Disadvantages of Choosing a Career as a Registered Nurse

  • Stress - Being a Registered Nurse comes with lots of emotional and physical stress. You need to be tough when handling terrible cases or delivering bad news to the family. When working, you will be on your feet all day, moving from one bed to another. Your shifts will be extensive too, usually around 12 hours.

  • Exposure to Hazards - being the first provider that comes in contact with a patient, you will experience many health hazards. You could contract diseases while discharging your duties. A splash of injury from an infected patient could become bad for you. 

  • No Break - a Registered Nurse's schedule does not include a public holiday. While others may be enjoying the festivities, you will be on call. Your employer can also call you into Work on emergency cases. 

  • Undervaluation - The patient's family may become impatient with you, especially as you try to discharge your duties. You could become a target for angry patients just because you’re readily available and could be a soft target. 

  • Nursing Program Degree - You must undergo an intensive nursing degree program and sit for the National Council Licensure Examination (NCLEX-RN) before you can practice. If you can't survive the rigors of studying, being an RN is not for you.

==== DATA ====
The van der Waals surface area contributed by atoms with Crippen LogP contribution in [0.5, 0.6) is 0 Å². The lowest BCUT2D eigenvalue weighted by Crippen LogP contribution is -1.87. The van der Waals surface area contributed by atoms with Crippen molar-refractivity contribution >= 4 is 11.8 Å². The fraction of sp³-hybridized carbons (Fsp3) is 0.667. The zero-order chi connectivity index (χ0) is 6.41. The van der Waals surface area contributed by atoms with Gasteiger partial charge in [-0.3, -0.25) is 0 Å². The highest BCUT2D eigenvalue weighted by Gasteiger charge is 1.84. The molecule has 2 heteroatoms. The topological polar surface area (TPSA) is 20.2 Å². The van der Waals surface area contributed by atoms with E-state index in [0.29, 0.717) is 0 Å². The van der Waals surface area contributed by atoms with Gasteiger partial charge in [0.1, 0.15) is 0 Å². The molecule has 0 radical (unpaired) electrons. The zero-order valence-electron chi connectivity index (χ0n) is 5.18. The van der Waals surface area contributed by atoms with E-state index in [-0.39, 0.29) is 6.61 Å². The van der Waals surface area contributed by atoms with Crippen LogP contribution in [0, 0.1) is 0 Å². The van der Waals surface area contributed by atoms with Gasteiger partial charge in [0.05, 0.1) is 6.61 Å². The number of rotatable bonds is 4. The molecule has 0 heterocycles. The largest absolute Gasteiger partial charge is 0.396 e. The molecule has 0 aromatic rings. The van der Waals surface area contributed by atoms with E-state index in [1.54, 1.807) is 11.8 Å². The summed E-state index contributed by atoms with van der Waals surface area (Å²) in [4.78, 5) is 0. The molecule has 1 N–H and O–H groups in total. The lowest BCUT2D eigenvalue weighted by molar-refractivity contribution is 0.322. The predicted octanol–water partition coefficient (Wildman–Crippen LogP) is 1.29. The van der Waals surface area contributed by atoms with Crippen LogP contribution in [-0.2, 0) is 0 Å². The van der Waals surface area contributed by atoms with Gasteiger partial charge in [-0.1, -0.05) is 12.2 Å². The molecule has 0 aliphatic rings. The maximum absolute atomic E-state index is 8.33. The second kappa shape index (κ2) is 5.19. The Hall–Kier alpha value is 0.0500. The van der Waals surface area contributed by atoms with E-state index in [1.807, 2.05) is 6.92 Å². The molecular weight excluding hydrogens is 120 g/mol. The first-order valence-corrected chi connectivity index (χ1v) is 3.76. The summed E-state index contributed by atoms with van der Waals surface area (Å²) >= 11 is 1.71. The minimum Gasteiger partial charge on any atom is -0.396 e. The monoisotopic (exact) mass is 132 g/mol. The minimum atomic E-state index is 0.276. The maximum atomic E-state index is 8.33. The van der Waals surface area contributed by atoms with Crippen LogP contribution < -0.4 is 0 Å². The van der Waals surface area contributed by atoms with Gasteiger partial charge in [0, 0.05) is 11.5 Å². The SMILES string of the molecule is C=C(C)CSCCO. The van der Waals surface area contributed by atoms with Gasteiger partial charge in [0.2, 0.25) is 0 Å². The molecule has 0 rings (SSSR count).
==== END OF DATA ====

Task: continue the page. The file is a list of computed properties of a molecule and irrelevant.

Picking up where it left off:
• Nursing Programs are Expensive - The cost of becoming an RN varies. A bachelor of science in nursing costs between $50,000-$100,000. However, an associate degree costs between $30,000-$40,000 to earn it. It is expensive to study to become an RN, no matter the type of course. 

  • Different Requirements for Different States - currently, there is no standard for RN licensing in the US. Suppose you want to relocate to any other form. In that case, you will have to undergo an additional procedure to become eligible to practice in that state. All states have their requirements for licensing. 

Recommended Reading - How Much Is Nursing School In The USA?

How to Become a Registered Nurse?

We have written a more concise and simple outline to help you start your career as a licensed, Registered Nurse. Follow our in-depth guide to becoming an RN here

How Long Does it Take to Become a Registered Nurse?

There is no specific answer to knowing how long it takes to become a Registered Nurse. It depends on your level of commitment and dedication to studying and applying to positions. 

We have prepared a detailed overview of the general time it takes for one to become an RN.

Are There Any Registered Nurses Working From Home Jobs?

A Registered Nurse may always be practicing. However, with the increased dependence on technology, times are changing. There is a particular field for RN where they can work from home called Telemedicine.  

Tele-medicine allows RN to work directly from home and yet provide services for their patients. In addition, since they can prescribe medication, they can offer advice on various illnesses anywhere.